This brings to mind two possibilities. The most obvious one is that the FBI/NSA have a device that they install, with or without the knowledge of service providers, in or near the physical company HQ. The NSA could also have gone to companies like Qualcom and Intel and convinced them to program access directly into the hardware. My guess is that it's the second option but you're supposed to think it's the first so that privacy advocates will tire themselves out trying to find bugs that aren't there and look ridiculous. It's kind of a moot point though because:the arrangement is described as allowing “collection managers [to send] content tasking instructions directly to equipment installed at company-controlled locations,” rather than directly to company servers.
That implies that it is in fact possible to withdraw from the program.Government officials and the document itself made clear that the NSA regarded the identities of its private partners as PRISM’s most sensitive secret, fearing that the companies would withdraw from the program if exposed.
This flatly contradicts the Microsoft statement, below:“98 percent of PRISM production is based on Yahoo, Google and Microsoft; we need to make sure we don’t harm these sources,”
"[W]e only ever comply with orders for requests about specific accounts or identifiers. If the government has a broader voluntary national security program to gather customer data we don’t participate in it.”
So are they just lying? If so, they're headed straight for an ugly court fight with civil rights advocates and putting the NSA right in the middle. Unwise, to say the least.
Anyway, the real question is whether or not this database is used to used as a blackmail tool, or in connection with crimes not specifically related to foreign spying or acts of terrorism. This is not exactly reassuring:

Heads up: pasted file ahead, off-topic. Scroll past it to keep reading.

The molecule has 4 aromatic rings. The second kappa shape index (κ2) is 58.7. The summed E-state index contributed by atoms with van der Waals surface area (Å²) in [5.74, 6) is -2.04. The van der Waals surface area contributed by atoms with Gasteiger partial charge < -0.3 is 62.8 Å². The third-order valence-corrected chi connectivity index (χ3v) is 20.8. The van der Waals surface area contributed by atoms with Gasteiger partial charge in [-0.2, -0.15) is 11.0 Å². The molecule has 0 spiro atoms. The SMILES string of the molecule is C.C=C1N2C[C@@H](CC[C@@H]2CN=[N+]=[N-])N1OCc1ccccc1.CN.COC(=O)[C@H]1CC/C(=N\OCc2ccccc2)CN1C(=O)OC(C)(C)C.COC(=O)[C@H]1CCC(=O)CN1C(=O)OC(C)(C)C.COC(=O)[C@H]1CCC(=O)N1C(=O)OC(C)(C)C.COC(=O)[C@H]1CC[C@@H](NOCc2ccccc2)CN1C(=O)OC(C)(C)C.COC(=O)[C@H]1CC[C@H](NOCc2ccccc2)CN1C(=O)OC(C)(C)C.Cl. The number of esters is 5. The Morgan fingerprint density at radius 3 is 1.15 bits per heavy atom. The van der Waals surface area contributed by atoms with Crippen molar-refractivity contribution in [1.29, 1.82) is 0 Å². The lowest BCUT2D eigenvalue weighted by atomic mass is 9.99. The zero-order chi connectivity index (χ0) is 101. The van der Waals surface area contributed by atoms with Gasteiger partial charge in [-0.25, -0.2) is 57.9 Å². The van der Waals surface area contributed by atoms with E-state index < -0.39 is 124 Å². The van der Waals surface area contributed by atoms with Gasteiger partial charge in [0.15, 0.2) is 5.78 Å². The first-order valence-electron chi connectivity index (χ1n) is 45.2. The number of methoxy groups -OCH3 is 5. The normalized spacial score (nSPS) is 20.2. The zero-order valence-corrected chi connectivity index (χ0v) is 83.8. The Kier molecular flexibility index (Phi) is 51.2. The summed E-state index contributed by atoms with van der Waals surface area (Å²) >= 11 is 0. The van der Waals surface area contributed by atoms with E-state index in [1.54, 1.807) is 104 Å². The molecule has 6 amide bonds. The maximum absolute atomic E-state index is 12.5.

Interesting how when you have secrets, you shouldn't have them unless you're hiding something, but when the government keeps secrets, you shouldn't know them because it might reveal others' secrets, which they shouldn't have anyway if they're not hiding anything but LA LA LA LA LALAAAAA! Hurray for circular logic.Wyden repeatedly asked the NSA to estimate the number of Americans whose communications had been incidentally collected, and the agency’s director, Lt. Gen. Keith B. Alexander, insisted there was no way to find out. Eventually Inspector General I. Charles McCullough III wrote Wyden a letter stating that it would violate the privacy of Americans in NSA data banks to try to estimate their number.
Call me paranoid, but I interpret that to mean, "Be sure to give us your quarterly reports on any time you 'accidentally' dob an American into the database. That way we can review it , determine there was no malicious intent for the courts, then file it to dev/nul because we are INCAPABLE of retaining that information, remember?" In other words, it trivializes the sweeping in of American contacts as long as it's reported, in order to encourage doing it in a deliberate, targetted way without telling anyone. Because if you don't do it at all, *that* would be strange and suspicious and have you filed your TPS report on time?Analysts who use the system from a Web portal at Fort Meade, Md., key in “selectors,” or search terms, that are designed to produce at least 51 percent confidence in a target’s “foreignness.” That is not a very stringent test. Training materials obtained by The Post instruct new analysts to make quarterly reports of any accidental collection of U.S. content, but add that “it’s nothing to worry about.”